At the beginning of the 2018 box office hit Black Panther, a young African man stands before a glass case of West African masks and weapons in the (fictional) Museum of Great Britain. “How do you think your ancestors got these?” he asks the prim white curator. “Do you think they paid a fair price, or did they take it, like they took everything else?”
As museums around the world increasingly become the sites of heated public debate on colonial histories, an exhibition at Burlington’s Amy E. Tarrant Gallery offers a more nuanced and exceptional story of collecting, and sharing, African art.
“The Intrepid Couple and the Story of Authentica African Imports” opens a window onto the life of Jack and Lydia Clemmons, a trailblazing African American couple who purchased a Charlotte farmstead in 1962.
The exhibition was curated by Lydia and her daughter, also Lydia Clemmons, with the encouragement of former Flynn Center for the Performing Arts executive director John Killacky. It uses a selection of African art and ceremonial objects, accompanied by text and recorded family storytelling, to celebrate the path the Clemmonses wove between Vermont and Africa.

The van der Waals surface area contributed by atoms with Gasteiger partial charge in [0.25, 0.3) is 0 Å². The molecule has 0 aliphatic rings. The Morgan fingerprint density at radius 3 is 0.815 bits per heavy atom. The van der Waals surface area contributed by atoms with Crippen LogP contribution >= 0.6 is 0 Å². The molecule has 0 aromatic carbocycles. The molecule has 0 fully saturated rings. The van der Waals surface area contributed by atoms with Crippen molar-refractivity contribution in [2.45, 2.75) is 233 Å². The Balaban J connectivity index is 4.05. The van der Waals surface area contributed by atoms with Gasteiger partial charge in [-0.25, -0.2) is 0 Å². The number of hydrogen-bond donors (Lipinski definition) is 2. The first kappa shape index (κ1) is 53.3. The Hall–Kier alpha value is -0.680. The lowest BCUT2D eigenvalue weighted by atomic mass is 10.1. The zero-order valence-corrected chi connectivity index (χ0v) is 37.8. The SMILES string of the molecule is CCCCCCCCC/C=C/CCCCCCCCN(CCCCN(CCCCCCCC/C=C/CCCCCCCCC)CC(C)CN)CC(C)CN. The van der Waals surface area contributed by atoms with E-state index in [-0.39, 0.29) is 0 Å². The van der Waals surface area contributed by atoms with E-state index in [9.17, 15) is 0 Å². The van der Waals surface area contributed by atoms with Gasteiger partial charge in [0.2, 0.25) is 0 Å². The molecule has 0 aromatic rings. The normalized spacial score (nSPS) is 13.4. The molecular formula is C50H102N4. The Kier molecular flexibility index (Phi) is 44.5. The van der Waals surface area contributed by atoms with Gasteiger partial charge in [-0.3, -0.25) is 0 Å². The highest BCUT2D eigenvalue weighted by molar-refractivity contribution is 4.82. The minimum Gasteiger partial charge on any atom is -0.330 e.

Collected over several decades, the works on view range from a Cameroonian water buffalo mask to Tanzanian butterfly-wing “paintings” to West African trade beads and Ghanaian kente cloth.
The Clemmonses first traveled to Africa in 1984, when they were in their sixties. Jack, a pathologist at the University of Vermont, was offered a position researching the then-mysterious HIV virus at what is now the Kilimanjaro Christian Medical Centre. Lydia joined him, working as a nurse anesthetist. Thus began the couple’s 20-year era of travel throughout the African continent, which led to the incidental birth of the first African retail mail-order business in the U.S